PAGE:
Lately the themes seem to be Zombies, Batman and Spiderman, and the tail end of X-men. Zombies are nearly exclusively "virus caused" zombies. Batman doesn't have "magic" powers, and Spiderman and X-men are gene mutations. All things we find more plausible than gods, radiation and plain medical tweaking and machinery. It's also why I think Michael Bay was pushing Teenage Mutant Ninja Turtles as aliens and not mutated humans.

Looking at the Marvel movies it seems that's where they've put the work in. Iron-man is fine and plausible, little change there. The Hulk is a bit harder but still based in gene manipulation. The odd one out is Thor from magic land. They change him to what? An alien? A being from another dimension that comes through a wormhole. Scientific explanation for a god.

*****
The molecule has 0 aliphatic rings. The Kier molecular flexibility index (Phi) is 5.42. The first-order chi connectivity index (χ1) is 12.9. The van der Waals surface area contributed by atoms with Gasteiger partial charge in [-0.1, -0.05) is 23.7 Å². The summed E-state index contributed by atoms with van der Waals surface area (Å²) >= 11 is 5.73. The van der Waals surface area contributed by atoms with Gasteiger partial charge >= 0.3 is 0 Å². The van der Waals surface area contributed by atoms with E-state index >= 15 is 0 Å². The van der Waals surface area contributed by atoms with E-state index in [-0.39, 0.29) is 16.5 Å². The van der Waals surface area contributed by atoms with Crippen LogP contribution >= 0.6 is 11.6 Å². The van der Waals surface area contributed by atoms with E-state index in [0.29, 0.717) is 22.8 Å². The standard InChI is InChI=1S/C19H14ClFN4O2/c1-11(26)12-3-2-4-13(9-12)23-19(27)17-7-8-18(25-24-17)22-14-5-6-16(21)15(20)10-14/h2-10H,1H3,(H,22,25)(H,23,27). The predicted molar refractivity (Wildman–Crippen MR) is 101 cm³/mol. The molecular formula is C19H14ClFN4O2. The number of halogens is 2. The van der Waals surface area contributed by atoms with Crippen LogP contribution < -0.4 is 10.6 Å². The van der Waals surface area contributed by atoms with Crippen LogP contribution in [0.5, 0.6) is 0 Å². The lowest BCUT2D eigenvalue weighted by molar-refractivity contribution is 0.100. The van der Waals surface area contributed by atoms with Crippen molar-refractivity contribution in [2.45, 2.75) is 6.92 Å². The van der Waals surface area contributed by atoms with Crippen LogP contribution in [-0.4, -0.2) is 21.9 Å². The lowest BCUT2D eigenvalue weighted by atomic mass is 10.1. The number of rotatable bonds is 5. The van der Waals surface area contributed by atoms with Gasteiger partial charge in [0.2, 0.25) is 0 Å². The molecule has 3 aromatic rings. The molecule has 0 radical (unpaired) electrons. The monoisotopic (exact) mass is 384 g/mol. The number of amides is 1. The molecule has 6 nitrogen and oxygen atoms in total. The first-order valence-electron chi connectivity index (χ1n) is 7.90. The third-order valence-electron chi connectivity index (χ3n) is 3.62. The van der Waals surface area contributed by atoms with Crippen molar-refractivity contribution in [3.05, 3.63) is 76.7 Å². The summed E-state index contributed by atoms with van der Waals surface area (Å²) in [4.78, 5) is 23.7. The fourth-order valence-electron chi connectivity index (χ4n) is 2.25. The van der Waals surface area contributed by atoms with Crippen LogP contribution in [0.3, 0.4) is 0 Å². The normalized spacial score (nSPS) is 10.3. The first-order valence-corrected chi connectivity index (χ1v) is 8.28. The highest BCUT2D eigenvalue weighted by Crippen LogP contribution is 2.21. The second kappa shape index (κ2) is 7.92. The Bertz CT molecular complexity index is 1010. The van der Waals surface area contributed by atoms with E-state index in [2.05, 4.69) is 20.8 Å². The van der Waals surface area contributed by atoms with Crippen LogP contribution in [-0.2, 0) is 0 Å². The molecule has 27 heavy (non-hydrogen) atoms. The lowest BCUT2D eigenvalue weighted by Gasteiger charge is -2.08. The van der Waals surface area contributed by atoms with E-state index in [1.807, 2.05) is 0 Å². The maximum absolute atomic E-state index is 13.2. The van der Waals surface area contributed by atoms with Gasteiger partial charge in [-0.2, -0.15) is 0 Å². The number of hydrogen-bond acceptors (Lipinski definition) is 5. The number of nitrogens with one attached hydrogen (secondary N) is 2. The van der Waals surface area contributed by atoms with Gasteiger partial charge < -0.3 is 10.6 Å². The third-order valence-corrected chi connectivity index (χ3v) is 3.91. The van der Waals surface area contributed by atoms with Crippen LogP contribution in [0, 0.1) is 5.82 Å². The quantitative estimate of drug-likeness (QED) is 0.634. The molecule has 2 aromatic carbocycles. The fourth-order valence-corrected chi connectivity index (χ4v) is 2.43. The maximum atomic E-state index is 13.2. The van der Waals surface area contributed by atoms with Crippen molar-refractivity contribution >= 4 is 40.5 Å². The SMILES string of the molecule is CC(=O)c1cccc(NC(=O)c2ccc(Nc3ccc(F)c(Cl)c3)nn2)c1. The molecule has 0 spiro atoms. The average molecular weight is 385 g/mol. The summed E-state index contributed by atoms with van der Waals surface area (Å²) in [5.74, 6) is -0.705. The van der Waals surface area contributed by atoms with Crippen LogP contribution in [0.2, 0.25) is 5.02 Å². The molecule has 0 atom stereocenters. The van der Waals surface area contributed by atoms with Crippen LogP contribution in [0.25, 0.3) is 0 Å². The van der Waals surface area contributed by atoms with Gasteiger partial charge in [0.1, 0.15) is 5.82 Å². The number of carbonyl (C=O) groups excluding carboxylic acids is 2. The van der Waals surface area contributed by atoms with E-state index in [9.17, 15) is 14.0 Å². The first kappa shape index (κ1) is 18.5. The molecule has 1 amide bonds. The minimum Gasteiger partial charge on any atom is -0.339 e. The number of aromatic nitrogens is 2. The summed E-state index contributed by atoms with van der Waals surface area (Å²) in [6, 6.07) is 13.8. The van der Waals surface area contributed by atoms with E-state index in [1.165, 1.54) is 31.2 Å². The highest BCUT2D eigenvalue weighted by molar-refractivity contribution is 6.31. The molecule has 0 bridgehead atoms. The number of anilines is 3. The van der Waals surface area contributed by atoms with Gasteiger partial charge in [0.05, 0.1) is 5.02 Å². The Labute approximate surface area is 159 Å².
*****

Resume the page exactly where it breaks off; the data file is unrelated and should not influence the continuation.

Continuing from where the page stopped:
People are willing to suspend their disbelief, but like Robert's argumets about magic, it's so much better if it taps into what we feel is right and makes more sense. At least that's my theory.

He was propubly overthinking about the concept of magic in most games. Some games don't want to use it as a way to expand their universe, but rather as a fun clechee that fits the fantasy theme and is rather fun. I mean, isn't burning skeletons fun?

But overall, I agree with magic being more sacred and therefor rare, but it overall depends on the designer. When thinking about the idea of exploring the world to find stronger items, I think of Terraria, magic is rather rare there and the player to earn the abulity to fry things has to go from the abuss to the castles in the sky and is something that is not given at first try.